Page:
Global warming could make flying even more awful than it is today

Rough air ahead?
Rough air ahead?
Image: Reuters/Edgar Su
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There could be yet another unwelcome side effect to global warming: bumpier airplane rides.

Higher amounts of carbon dioxide in the atmosphere could alter jet streams—narrow, high-altitude, channels of fast-moving air—and make severe turbulence more than twice as common by the middle of this century, according to Paul Williams, an atmospheric scientist at the University of Reading.

Jet streams are often the cause of what’s known as clear-air turbulence, which unlike thunderstorms or other severe weather, can appear suddenly and catch pilots by surprise. The jet streams form in areas where there are large temperature differences. The greater the temperature differences, the stronger the winds inside these high-altitude tunnels.

In a study published in Advances in Atmospheric Sciences on April 6, Williams used computer models and 21 turbulence measurement units (such as wind speeds and direction) to figure out the impact increased carbon dioxide would have on wintertime clear-air turbulence over the Atlantic Ocean at altitudes of 39,000 feet, a common cruising altitude for airplanes.

The prevalence of air turbulence in general would likely increase anywhere between 36% and 188%, Williams found. Light turbulence, which can certainly rattle nervous flyers, is usually nothing to be alarmed about. But wind shear so severe that it could ”catapult unbuckled passengers and crew” around the plane, could rise by 149%, Williams says.

Airlines and passengers have reason to be concerned. Air turbulence is the top cause of injuries in non-fatal airplane accidents, according to the International Air Transport Association, an industry group that represents airlines. More than 20 people were injured on a Shanghai-Toronto flight that encountered severe turbulence as it flew over Alaska in December 2015. Last August, two dozen passengers and crewmembers aboard a JetBlue flight were sent to the hospital after their Boston-Sacramento flight was diverted due to extreme turbulence.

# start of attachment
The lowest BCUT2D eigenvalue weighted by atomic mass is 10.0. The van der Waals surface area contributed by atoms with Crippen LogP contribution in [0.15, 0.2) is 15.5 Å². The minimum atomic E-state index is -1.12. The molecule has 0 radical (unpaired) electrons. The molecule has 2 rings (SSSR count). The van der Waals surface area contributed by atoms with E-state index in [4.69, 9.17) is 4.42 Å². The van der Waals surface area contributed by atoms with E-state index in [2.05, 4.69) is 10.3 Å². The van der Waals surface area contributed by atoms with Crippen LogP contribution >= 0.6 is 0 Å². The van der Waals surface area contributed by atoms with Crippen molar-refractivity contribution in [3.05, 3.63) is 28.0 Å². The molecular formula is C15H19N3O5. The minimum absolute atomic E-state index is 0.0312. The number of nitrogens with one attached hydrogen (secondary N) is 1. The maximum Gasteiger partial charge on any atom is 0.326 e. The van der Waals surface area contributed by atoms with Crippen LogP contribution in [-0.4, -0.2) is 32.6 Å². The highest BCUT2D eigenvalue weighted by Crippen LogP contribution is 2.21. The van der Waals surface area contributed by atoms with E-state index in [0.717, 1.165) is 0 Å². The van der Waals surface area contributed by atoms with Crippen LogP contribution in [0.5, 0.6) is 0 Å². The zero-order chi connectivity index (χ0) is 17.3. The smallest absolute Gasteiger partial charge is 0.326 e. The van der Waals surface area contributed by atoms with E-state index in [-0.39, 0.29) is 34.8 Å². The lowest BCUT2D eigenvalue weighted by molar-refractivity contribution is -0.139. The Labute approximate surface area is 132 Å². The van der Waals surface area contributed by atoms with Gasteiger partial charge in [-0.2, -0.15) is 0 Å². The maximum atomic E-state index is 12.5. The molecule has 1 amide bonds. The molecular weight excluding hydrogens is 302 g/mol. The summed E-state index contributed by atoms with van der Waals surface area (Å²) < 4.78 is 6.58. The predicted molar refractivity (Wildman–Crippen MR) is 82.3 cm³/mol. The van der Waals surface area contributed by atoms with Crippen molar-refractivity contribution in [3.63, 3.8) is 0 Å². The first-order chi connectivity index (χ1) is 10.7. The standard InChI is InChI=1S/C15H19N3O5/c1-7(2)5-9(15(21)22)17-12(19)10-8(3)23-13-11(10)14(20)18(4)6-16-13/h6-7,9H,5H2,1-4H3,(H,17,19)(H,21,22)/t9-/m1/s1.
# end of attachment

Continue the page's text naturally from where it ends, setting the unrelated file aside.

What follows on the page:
Pilots often can’t simply avoid turbulence, especially the clear-air variety which comes with little or no warning. Pilots provide turbulence conditions reports to fellow captains, but that method is highly subjective because passengers on smaller planes feel bumps in the air more than passengers on a jumbo jet. Some researchers say a better system would be to use airplane sensors to more collect more objective data on potential turbulence, and use it to make predictions in real time. Carriers like American Airlines and Alaska Airlines have been experimenting with such sensors.

Williams’s research is just a first foray into this field of study. He focused on a small, but frequently traveled, area during one season, and it’s not yet clear how more carbon dioxide in the atmosphere would affect flights in other parts of the world and at different times of the year.

“My top priority for the future is to investigate other flight routes around the world,” Williams says. ”We also need to investigate the altitude and seasonal dependence of the changes, and to analyze different climate models and warming scenarios to quantify the uncertainties.”